Mother’s Day today and most of the family to lunch with me. The all-day rain that had been forecast earlier in the week fell yesterday (very welcome) which was good because it meant that Mum and I could take a look at the garden together, something we always do, whether I’m visiting my parents or they are visiting me. A walk around each other’s garden, always in the company of the gardener, to see what is coming up, doing well or struggling, is a shared ritual. Very often there are plants to be donated; Mum is great at propagating and can get nearly anything to grow – and today she brought me some plants of Ammi majus (think Cow Parsley type flowers – it’s very pretty) that she’d grown from seed.
In turn I’ve promised her some Aquilegia, once they have made larger plants and I can tell if they are the purple A.’Miss I H Huish’ or the green A.’Lime Sorbet’; both of which I grew from seed last year. We did not stay out too long, the wind had turned cold again, but it was good to spot the many allium and tulip bulbs I planted last autumn starting to show above ground – I’m hoping for good things from them in May. Digging nearly everything out of the garden last year, in preparation for the new design, gave me a good chance to give more consideration to what I planted and where.
I’ve tried, and the coming weeks will tell if I succeeded, to place bulbs by colour, either to give strong contrast or softly compliment each other – but I have a suspicion that nature is going to throw a surprise or two my way. I’ve a sneaking feeling that some very advanced looking tulips are the offspring of some letter-box red tulips that have come up every year without fail; tulips often don’t come back a second season, things eat the bulbs during the summer months or they just put too much energy into flowering the first year, but the red ones – I’ve had them in every garden I’ve owned, whether I put them there or not. Because they give a splash of colour I never have the heart to get rid of them, even if they are in the wrong place, but this year, alongside the carefully selected pinks and purples they might be a contrast too far. We shall see.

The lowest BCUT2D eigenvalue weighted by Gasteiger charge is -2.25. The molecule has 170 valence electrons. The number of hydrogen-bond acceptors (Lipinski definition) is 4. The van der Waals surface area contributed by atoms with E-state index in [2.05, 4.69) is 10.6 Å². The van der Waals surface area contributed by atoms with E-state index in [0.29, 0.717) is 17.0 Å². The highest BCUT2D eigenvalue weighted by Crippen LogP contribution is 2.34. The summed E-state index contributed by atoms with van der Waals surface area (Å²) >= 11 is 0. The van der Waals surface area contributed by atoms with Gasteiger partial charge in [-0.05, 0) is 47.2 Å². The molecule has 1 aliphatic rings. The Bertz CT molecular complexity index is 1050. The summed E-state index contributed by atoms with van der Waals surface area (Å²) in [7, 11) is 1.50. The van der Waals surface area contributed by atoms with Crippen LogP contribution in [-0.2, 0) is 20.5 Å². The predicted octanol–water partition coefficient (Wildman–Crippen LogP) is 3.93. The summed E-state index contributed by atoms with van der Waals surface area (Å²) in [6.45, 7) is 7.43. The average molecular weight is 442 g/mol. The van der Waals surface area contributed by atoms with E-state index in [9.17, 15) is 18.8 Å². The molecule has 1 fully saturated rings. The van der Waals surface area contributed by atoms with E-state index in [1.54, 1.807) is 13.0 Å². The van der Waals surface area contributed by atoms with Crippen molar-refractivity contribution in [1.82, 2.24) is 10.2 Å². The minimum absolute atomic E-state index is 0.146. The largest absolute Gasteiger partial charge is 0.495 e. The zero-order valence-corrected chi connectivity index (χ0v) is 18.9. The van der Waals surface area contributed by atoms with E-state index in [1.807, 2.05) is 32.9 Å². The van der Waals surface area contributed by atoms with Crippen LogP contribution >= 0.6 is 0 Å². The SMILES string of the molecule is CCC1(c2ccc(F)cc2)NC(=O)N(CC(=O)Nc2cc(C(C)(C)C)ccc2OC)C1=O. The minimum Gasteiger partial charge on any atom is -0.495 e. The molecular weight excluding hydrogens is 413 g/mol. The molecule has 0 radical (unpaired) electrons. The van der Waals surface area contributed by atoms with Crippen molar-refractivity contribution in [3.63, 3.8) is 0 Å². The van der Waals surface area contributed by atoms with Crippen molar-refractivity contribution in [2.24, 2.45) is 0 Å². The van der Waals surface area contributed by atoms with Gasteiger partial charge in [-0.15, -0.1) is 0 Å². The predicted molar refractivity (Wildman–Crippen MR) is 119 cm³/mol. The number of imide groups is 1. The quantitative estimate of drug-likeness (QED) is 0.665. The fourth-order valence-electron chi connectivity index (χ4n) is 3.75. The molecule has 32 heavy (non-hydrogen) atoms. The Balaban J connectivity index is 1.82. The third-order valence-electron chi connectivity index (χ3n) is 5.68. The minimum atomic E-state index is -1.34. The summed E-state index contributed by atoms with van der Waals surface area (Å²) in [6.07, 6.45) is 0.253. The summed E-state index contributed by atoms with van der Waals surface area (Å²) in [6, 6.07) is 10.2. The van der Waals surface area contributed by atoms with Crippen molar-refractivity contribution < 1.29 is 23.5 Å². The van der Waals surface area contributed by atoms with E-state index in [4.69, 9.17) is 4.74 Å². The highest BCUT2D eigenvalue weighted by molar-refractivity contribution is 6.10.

This photo is of my garden taken last April, just before work started – you can see the red tulips. The purple/pink flowering tree is the Cercis siliquastrum I wrote about earlier, and you can see the beautiful white stems of the Silver Birch, or Betula jacquemontii.